"Then the Pharisees went and plotted to entrap him in what he said. So they sent their disciples to him, along with the Herodians, saying, ‘Teacher, we know that you are sincere, and teach the way of God in accordance with truth, and show deference to no one; for you do not regard people with partiality. Tell us, then, what you think. Is it lawful to pay taxes to the emperor, or not?’ But Jesus, aware of their malice, said, ‘Why are you putting me to the test, you hypocrites? Show me the coin used for the tax.’ And they brought him a denarius. Then he said to them, ‘Whose head is this, and whose title?’ They answered, ‘The emperor’s.’ Then he said to them, ‘Give therefore to the emperor the things that are the emperor’s, and to God the things that are God’s.’ When they heard this, they were amazed; and they left him and went away. "All too often when I read this story, my focus is on the skillful way Jesus thwarts the Pharisee's plan to entrap him, and I miss the really difficult part.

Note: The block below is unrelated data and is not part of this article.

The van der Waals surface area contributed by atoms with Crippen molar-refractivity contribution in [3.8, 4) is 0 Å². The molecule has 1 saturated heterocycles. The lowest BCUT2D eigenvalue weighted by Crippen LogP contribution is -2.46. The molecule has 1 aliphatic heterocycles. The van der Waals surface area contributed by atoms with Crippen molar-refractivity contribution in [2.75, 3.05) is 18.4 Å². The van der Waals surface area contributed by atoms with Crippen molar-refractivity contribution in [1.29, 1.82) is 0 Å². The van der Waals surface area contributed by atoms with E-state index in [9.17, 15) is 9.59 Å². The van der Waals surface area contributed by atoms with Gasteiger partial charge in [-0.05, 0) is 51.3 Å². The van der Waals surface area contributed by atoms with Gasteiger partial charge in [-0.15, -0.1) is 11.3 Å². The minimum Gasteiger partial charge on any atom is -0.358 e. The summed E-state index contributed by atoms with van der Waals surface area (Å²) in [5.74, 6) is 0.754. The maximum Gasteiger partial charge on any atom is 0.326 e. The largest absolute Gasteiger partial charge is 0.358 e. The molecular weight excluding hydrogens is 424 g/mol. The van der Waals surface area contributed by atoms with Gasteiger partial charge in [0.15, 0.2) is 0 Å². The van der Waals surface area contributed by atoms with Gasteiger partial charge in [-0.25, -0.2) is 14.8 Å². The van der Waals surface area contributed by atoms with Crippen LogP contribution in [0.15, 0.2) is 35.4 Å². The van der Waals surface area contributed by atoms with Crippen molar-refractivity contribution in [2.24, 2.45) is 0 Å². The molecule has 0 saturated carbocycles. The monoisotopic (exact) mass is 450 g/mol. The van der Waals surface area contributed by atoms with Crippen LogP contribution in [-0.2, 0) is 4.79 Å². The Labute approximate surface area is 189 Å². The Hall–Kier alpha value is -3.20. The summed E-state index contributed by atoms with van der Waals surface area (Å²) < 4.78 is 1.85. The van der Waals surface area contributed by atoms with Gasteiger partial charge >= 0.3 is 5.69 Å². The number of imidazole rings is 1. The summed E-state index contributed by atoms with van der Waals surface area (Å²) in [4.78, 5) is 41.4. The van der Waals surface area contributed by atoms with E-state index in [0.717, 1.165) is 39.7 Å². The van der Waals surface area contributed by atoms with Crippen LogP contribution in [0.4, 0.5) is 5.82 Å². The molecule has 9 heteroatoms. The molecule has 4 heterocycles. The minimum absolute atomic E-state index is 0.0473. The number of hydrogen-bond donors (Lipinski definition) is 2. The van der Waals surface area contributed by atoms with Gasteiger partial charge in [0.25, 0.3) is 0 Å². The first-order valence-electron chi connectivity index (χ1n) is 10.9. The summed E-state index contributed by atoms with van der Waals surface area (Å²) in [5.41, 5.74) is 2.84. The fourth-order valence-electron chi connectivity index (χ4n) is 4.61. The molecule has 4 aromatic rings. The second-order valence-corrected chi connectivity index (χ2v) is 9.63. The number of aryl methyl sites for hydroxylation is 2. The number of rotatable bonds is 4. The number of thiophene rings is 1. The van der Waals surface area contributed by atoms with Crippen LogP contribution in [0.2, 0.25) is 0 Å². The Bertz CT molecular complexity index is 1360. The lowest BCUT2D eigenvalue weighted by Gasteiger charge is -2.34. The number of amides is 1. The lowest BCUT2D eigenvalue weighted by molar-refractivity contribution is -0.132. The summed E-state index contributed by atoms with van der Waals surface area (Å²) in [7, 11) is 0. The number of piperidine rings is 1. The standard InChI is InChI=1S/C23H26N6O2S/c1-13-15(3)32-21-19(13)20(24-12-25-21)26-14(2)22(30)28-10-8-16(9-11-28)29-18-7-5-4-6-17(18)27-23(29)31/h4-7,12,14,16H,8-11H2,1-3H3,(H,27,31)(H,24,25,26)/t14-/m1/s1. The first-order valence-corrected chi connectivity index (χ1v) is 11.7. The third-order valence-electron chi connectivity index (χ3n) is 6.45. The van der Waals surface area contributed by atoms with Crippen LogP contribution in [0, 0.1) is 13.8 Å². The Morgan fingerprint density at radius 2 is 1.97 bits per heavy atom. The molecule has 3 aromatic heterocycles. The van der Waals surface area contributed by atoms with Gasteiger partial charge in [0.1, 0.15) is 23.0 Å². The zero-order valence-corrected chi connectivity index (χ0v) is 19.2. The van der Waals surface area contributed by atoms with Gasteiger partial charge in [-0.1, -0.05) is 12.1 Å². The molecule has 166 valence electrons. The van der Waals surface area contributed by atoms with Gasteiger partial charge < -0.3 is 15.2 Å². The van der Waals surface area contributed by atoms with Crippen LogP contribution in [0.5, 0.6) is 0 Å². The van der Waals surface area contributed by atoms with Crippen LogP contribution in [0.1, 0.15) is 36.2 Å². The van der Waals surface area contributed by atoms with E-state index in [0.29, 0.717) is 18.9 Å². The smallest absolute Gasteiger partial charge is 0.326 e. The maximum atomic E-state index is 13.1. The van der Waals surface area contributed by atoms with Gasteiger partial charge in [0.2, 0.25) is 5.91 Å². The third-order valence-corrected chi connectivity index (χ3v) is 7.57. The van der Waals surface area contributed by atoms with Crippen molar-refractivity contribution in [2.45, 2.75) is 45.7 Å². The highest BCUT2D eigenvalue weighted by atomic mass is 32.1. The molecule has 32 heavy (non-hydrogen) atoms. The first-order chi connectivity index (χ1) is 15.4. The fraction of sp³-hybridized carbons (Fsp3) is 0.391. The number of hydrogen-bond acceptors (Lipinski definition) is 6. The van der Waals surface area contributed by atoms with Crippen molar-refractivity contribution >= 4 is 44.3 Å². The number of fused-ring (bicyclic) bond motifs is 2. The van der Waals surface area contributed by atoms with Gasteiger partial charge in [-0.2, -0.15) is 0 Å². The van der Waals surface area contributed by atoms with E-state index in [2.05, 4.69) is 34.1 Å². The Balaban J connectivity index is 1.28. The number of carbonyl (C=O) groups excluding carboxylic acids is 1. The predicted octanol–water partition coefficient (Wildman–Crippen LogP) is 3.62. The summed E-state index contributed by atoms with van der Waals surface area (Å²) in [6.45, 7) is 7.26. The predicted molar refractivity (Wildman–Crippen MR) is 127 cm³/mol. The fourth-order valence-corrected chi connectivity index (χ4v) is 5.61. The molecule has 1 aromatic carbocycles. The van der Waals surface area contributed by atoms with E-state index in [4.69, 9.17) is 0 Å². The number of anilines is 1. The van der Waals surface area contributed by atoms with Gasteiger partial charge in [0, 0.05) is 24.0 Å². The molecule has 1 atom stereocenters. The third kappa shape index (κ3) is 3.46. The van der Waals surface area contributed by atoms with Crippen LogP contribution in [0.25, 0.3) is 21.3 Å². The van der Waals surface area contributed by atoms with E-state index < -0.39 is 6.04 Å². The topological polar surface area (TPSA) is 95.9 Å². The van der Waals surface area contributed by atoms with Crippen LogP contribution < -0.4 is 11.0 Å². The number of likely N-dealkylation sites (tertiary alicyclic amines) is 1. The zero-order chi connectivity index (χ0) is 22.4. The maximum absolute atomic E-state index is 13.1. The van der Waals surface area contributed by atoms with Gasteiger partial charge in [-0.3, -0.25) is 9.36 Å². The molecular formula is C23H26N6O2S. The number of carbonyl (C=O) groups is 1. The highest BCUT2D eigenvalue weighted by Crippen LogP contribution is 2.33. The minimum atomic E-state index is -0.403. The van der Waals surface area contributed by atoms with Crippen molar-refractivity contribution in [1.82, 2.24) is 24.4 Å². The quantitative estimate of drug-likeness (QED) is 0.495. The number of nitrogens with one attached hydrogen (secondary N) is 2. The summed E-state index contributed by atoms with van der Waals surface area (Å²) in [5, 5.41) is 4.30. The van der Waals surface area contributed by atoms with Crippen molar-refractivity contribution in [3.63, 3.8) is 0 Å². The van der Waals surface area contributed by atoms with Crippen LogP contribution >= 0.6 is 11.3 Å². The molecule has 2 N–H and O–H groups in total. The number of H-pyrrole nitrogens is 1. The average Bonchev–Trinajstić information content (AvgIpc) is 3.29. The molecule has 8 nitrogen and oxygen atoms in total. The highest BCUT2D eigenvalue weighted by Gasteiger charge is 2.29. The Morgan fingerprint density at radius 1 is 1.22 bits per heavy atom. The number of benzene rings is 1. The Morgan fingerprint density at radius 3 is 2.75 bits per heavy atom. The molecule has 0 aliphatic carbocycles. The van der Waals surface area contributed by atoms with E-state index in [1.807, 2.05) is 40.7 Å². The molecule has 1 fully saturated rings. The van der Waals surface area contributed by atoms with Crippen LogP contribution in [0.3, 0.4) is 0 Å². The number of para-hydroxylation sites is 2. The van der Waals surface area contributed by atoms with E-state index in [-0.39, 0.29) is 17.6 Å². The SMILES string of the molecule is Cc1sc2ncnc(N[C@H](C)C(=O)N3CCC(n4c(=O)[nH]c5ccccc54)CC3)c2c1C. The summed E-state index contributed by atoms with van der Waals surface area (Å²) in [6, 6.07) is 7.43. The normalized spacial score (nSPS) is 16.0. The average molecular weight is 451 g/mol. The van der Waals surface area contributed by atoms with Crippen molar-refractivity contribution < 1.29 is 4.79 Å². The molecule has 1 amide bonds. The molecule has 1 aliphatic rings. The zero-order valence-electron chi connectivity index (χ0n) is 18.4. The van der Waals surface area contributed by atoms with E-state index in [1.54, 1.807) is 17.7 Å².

Give "to God the things that are God's."The past month or so I have been struggling as an older 2nd year piano student to play a version of that Rogers and Hammerstein favorite, "My Favorite Things." My playing does not exactly sound like a God given thing at the moment, and sometimes I feel so bad that I would like to wrap that song up in a brown paper package, tie it with string, and kick it straight to an eternal home.
I don't think that's the kind of thing that Jesus was talking about.
What are those things?
My, my, I do believe that I possess a lot of His things, and they are a few of my favorites.
I am reminded of an old joke, and after studying Jesus' tough message and seeing how difficult it is to follow, I wonder if maybe I could ask to look at that